Teenage founder of multi-million dollar lip balm brand lends support to girl fighting school ChapStick ban

After 11-year-old Grace Karaffa challenged her school's ban on ChapStick, making her case before the county school board and organizing a petition drive, the Virginia fifth-grader received support from an unlikely source -- a teenage entrepreneur who created her own lip balm brand when she was 10 years old.

Lily Sandler, the 16-year-old Atlanta co-founder of BLAMtastic lip balm, which sells at major retailers like Walmart, sent 300 tubes of the fruit-flavored balm to Grace as well as 700 to her school, Stuarts Draft Elementary School in Augusta County, Va.

Sandler, who created the balm along with her younger sister, Melanie, when they were 10 and 9 years old, also joined in signing Grace's petition calling for an end to her school's ban on ChapStick.

"I felt like I really wanted to support her in her actions," Sandler, a high school junior, told FoxNews.com. "It's amazing she's taken such an initiative role to bring about change in her school."

Sandler said she was "irked" when she read that the girl's school prohibited the use of ChapStick, citing health concerns.

In a statement to FoxNews.com, the Augusta County Schools superintendent's office said the ChapStick rule was based on input from local health care experts.

"Health officials were concerned that the sharing of items like Chapstick, lip gloss and other lip balm products among elementary-aged students might well have been contributing to a serious infectious disease outbreak," the statement read. "The school division chose to control the use of these products not because of a concern that they are inherently dangerous, but out of a concern that they may have been a means for the transmission of disease."

The statement, sent last week, also said the lip balm regulation would be reviewed.

The explanation given by August County Schools wasn't good enough for Grace, who has long suffered from chapped and bleeding lips. Since the second grade, Grace was refused ChapStick by teachers when her lips bled in class, forcing her to go into the bathroom and wet them with a paper towel to relieve the discomfort, her family said.

When Grace started the fifth-grade last month, she decided she'd approach the matter in a way most 11-year-olds would not -- delivering a carefully outlined speech before the school board in support of overturning the ban.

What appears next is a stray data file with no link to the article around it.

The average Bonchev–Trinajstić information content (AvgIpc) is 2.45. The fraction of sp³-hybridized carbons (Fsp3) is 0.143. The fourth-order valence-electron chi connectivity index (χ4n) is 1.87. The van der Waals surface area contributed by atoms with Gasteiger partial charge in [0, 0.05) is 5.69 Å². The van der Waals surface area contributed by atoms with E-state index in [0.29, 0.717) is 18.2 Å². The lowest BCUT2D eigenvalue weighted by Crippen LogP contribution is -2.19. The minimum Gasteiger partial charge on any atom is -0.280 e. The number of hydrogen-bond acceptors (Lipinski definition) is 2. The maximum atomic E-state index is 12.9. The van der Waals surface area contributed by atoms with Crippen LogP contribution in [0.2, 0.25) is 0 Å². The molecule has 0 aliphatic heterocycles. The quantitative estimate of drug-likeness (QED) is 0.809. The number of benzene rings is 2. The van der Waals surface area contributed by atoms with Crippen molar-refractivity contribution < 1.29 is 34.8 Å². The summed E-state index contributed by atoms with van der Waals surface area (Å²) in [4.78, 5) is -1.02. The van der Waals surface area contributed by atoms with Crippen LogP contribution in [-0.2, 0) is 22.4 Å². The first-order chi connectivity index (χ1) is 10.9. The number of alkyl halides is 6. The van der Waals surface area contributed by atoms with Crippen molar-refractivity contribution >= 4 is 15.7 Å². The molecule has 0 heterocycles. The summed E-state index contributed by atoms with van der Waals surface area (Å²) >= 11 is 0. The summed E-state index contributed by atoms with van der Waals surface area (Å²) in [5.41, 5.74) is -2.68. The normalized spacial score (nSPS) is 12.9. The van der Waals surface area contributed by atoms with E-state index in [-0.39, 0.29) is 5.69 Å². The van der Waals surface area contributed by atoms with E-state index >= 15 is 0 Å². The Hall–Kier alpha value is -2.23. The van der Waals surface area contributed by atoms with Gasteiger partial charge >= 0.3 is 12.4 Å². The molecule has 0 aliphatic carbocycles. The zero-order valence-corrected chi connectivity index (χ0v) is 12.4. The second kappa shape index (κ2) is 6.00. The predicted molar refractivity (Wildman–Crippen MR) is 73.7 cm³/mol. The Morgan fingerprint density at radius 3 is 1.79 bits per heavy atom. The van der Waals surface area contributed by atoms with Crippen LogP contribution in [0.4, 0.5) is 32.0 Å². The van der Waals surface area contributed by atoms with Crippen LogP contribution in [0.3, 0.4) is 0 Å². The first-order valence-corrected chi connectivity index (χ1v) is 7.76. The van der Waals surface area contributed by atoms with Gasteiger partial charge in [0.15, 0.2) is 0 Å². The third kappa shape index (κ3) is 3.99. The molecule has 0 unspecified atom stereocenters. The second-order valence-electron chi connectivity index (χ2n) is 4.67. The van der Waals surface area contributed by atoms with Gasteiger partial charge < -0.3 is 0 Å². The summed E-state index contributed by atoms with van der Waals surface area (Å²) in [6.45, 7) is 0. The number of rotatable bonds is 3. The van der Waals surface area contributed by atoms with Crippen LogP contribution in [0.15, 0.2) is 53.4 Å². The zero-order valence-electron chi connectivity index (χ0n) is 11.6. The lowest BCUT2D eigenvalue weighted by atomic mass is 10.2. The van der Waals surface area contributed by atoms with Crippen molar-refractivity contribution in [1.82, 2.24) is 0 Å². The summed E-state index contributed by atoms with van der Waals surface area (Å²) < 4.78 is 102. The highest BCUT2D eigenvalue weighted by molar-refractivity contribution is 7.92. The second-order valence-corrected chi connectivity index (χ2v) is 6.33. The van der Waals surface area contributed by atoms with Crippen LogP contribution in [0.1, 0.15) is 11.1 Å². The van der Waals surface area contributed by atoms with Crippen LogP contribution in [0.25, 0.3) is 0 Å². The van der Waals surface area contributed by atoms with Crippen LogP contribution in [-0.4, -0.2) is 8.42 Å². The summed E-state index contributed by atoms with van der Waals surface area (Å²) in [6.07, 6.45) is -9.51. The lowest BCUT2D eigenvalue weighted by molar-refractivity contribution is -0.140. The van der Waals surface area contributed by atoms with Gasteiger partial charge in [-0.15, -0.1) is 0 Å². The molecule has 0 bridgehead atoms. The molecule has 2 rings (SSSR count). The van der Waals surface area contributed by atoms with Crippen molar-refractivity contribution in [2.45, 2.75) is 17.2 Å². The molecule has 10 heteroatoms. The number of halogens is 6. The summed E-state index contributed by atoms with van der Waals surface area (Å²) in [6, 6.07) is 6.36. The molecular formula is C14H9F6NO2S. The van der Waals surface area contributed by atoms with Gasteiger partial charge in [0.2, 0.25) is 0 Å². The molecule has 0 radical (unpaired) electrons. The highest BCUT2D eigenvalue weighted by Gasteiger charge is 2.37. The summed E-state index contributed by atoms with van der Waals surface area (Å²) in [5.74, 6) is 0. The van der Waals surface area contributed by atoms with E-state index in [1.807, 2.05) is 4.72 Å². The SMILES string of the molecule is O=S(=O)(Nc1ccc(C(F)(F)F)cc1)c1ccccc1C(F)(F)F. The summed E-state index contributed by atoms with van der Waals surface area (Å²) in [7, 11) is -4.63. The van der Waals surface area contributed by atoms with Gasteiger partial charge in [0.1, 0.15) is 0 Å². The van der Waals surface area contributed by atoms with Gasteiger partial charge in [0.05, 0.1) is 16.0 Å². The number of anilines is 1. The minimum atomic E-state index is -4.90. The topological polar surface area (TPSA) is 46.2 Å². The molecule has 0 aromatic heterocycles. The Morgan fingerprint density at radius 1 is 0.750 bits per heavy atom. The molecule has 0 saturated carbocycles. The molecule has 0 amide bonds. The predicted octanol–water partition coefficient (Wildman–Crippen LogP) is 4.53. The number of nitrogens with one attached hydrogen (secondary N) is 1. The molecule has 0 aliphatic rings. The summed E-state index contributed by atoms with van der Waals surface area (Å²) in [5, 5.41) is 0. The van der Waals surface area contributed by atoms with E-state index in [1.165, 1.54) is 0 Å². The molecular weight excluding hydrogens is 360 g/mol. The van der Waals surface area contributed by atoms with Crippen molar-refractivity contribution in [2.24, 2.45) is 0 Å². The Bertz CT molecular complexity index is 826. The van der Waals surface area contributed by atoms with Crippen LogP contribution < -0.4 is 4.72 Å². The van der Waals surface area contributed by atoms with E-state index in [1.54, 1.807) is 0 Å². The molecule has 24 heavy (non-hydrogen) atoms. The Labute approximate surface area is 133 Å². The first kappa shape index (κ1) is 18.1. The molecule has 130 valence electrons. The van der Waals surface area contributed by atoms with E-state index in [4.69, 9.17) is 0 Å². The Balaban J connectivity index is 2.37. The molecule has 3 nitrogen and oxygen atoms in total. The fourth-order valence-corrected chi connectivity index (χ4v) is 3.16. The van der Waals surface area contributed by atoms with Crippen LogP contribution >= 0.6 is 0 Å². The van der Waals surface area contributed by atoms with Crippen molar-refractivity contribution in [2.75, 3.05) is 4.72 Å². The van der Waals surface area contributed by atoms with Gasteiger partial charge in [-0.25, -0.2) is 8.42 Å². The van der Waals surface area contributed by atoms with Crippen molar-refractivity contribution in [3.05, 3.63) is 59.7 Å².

Following her speech, Grace was cross-examined, her father said -- with one board member asking the girl if using ChapStick at school might be seen as a distraction.

"She said, 'I think it would be more distracting to have bleeding lips while I'm doing my work,'" her father said. "That ended that line of questioning."

Grace also started a petition drive on notebook paper, which was signed by fellow classmates, including her Girl Scout troop.

Her father, David Karaffa, told FoxNews.com Monday that Grace's case to end the ban is still under review. In the meantime, Grace was invited by Pfizer, the manufacturer of ChapStick, to tour their research facility in Richmond, Va., and "see how they make up all their flavors," Karaffa said.

But perhaps the most validating and supportive force for Grace thus far came from a girl she'd never met.

On Thursday, Lily Sandler shipped 300 tubes of her BLAMtastic lip balm to the Karaffa household, with a letter of support for Grace's cause.

"Grace was ecstatic," Karaffa said. "It meant a lot to her and she was very appreciative."

"She tried and it loved it," he said. "She was running around the neighborhood to her friends’ houses, giving out lip balms left and right."

The idea for Lily and her sister's lip balm was conceived in 2007 when their mother, Renee Sandler, read an article in the Wall Street Journal that said only 12 CEOs leading the Fortune 500 were women.

"She was shocked by that," Lily Sandler told FoxNews.com. "She showed it [the article] to my sister and me and asked, 'Girls, what do you think of this?'"

Renee challenged then 10-year-old Lily and 9-year-old Melanie to start a business of their own as "an exercise in empowerment," Lily said.

Days later, when Lily was packing for camp, she had a slip of the tongue when she asked her mother, "Where's my lip blam?"

BLAMtastic lip balm was then born. The girls began researching lip treatments already on the market and used their kitchen stove to create an all-natural lip balm that provides SPF and is free of petroleum and parabens.

"It’s the best on the market if you ask me," Lily said of the balm, which is largely made up of kid-friendly flavors like "OMG" -- Oh My Grape -- and Orange Soda.

In 2010, the company's revenues were $150,000. By 2013, Blamtastic had become a multimillion dollar company.

Lily said she never imagined their home-made business, which first served friends and neighbors, would later blossom into a multi-award winning consumer products company selling at some of the nation's largest retailers, like Walmart.

"It just snow balled into this business we never expected," she said. "I owe all of this to my mom, honestly."